Vegetation Dynamics of Coastal Mangrove Forest

Vegetation dynamics of coastal mangrove forest


  • Md Abdul Quddus Miah Research Officer, Plantation Trial Unit Division, Bangladesh Forest Research Institute, Rupatali, Barishal, Bangladesh



Research Officer, Plantation Trial Unit Division, Bangladesh Forest Research Institute, Rupatali, Barishal, Bangladesh


In the man-made coastal forest, the vegetation dynamics of protected and unprotected coastal forests have been identified. This study examined and quantified the impacts of grazing on coastal vegetation. The investigation was conducted between January 2013 and December 2020. In a transect line, fifty-two distinct tree, herb, and shrub species were found in unprotected coastal areas, and 36 were found in protected areas. After eight years, the number of saplings (p=0.031), poles (p=0.030), and total (p=0.026) (seedling, sapling, and pole) regeneration were substantially different between protected and unprotected areas. The current study found no significant differences in regeneration and tree density after one and five years of establishing the protected zones. The greatest number of natural poles were found in protected and unprotected areas from 2017 to 2020. The changes in tree density were considerable (p=0.03) after eight years. From 2014 to 2017, the highest rate of seedling recruitment was 36622 to 43439 individuals observed in protected and unprotected areas. In protected areas, Excoecaria agallocha L. and Avicinnia officinalis L. had the most extensive regeneration coverage, and nine species of seedlings, saplings, and poles were seen in 2013 protected areas. After 8 years, E. agallocha had a 47.01% while Phoenix paludosa Roxb. had a 30.81% success rate. In 2020, seedlings of Pongamia pinnata L. (6.6%), Herietiera fomes Buch.-Ham. (5.5%), A. officnalis (5.30%) and the remaining six species were also seen. The species E. agallocha comprised 69.11% of the trees at Soner Char tree density, followed by Sonneratia apetala Buch.-Ham. (23.30%), P. paludosa (8.82%), H. fomes (3.43%), and the remaining two species in 2020. After eight years, the species S. apetala declined by 43.64% and 23.90% in protected and unprotected areas, respectively. The species Phoenix paludosa, H. fomes, A. officinalis, and Dolichandrone spathacea (L.F) Baill. Ex K. Schum. was found to replace S. apetala in protected areas. Grazing affects the natural recruitment stage of saplings and poles and tree stem density in unprotected areas. The observations assume that S. apetala will diminish due to climatic conditions, and E. agallocha will become the main dominating species in coastal areas.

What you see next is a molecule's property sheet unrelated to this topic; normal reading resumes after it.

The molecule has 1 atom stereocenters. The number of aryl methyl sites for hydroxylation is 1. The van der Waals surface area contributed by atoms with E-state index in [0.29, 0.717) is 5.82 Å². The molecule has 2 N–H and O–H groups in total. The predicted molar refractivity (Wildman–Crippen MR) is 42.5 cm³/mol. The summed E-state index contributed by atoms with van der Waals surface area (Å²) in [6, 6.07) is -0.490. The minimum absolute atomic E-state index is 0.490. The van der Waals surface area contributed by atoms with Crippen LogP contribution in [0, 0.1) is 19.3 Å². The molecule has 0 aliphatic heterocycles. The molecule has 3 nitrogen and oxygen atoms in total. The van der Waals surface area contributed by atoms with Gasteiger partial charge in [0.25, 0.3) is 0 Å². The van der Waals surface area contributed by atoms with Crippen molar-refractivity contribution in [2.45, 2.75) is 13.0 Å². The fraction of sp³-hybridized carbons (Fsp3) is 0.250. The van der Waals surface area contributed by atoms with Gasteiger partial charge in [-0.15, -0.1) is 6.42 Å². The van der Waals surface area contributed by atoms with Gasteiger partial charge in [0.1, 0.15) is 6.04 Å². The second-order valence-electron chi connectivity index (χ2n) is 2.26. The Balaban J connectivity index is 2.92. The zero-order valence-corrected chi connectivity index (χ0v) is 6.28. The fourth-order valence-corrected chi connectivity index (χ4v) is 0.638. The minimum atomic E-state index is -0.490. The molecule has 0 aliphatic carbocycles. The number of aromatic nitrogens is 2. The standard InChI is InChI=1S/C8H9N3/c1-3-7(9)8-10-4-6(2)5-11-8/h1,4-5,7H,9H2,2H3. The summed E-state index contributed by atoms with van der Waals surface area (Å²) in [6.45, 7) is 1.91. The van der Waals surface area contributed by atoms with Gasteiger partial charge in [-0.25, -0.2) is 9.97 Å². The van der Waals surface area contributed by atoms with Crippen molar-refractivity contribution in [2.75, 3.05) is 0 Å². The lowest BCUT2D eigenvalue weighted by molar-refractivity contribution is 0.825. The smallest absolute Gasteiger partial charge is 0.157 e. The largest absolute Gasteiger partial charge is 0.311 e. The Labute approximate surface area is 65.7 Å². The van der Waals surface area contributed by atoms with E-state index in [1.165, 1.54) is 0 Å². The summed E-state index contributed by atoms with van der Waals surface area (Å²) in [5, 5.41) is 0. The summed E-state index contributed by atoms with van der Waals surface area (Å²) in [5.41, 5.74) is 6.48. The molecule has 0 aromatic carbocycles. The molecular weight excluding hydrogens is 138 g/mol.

J. Asiat. Soc. Bangladesh, Sci. 49(2): 203-224, December 2023


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How to Cite

Miah, M. A. Q. (2023). Vegetation Dynamics of Coastal Mangrove Forest: Vegetation dynamics of coastal mangrove forest. Journal of the Asiatic Society of Bangladesh, Science, 49(2), 203–224.